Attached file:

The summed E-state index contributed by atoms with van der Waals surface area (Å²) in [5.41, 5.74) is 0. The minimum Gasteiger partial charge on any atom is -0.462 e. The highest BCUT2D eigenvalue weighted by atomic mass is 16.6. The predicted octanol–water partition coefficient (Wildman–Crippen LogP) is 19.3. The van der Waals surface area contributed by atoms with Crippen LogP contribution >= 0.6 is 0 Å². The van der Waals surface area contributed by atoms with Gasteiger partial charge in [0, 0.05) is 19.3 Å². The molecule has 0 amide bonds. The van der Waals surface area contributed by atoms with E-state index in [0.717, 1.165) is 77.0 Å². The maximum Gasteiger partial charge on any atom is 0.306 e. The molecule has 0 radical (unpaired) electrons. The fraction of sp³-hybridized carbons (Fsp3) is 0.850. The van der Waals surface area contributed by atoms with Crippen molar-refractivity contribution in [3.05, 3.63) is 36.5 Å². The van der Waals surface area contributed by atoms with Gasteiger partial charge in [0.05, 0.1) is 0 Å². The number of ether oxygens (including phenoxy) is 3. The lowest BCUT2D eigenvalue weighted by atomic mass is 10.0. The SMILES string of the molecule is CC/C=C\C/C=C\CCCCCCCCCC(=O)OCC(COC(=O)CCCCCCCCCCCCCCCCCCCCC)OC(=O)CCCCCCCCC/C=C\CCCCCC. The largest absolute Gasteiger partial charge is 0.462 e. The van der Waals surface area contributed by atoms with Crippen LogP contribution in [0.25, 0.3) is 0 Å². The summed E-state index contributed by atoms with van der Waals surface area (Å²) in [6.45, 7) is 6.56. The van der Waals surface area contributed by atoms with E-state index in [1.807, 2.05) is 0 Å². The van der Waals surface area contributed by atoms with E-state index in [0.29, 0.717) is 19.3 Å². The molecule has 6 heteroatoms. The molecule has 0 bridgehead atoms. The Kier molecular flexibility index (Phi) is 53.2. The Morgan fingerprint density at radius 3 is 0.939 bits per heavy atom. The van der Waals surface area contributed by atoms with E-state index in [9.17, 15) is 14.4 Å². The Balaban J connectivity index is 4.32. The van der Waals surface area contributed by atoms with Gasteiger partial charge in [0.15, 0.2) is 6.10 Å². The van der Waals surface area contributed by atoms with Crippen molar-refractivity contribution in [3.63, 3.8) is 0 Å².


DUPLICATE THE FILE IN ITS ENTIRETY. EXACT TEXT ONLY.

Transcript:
The summed E-state index contributed by atoms with van der Waals surface area (Å²) in [5.41, 5.74) is 0. The minimum Gasteiger partial charge on any atom is -0.462 e. The highest BCUT2D eigenvalue weighted by atomic mass is 16.6. The predicted octanol–water partition coefficient (Wildman–Crippen LogP) is 19.3. The van der Waals surface area contributed by atoms with Crippen LogP contribution >= 0.6 is 0 Å². The van der Waals surface area contributed by atoms with Gasteiger partial charge in [0, 0.05) is 19.3 Å². The molecule has 0 amide bonds. The van der Waals surface area contributed by atoms with E-state index in [0.717, 1.165) is 77.0 Å². The maximum Gasteiger partial charge on any atom is 0.306 e. The molecule has 0 radical (unpaired) electrons. The fraction of sp³-hybridized carbons (Fsp3) is 0.850. The van der Waals surface area contributed by atoms with Crippen molar-refractivity contribution in [3.05, 3.63) is 36.5 Å². The van der Waals surface area contributed by atoms with Gasteiger partial charge in [0.05, 0.1) is 0 Å². The number of ether oxygens (including phenoxy) is 3. The lowest BCUT2D eigenvalue weighted by atomic mass is 10.0. The SMILES string of the molecule is CC/C=C\C/C=C\CCCCCCCCCC(=O)OCC(COC(=O)CCCCCCCCCCCCCCCCCCCCC)OC(=O)CCCCCCCCC/C=C\CCCCCC. The largest absolute Gasteiger partial charge is 0.462 e. The van der Waals surface area contributed by atoms with Crippen LogP contribution in [0.25, 0.3) is 0 Å². The summed E-state index contributed by atoms with van der Waals surface area (Å²) in [6.45, 7) is 6.56. The van der Waals surface area contributed by atoms with E-state index in [1.807, 2.05) is 0 Å². The van der Waals surface area contributed by atoms with E-state index in [0.29, 0.717) is 19.3 Å². The molecule has 6 heteroatoms. The molecule has 0 bridgehead atoms. The Kier molecular flexibility index (Phi) is 53.2. The Morgan fingerprint density at radius 3 is 0.939 bits per heavy atom. The van der Waals surface area contributed by atoms with E-state index in [9.17, 15) is 14.4 Å². The Balaban J connectivity index is 4.32. The van der Waals surface area contributed by atoms with Gasteiger partial charge in [0.15, 0.2) is 6.10 Å². The van der Waals surface area contributed by atoms with Crippen molar-refractivity contribution in [3.63, 3.8) is 0 Å².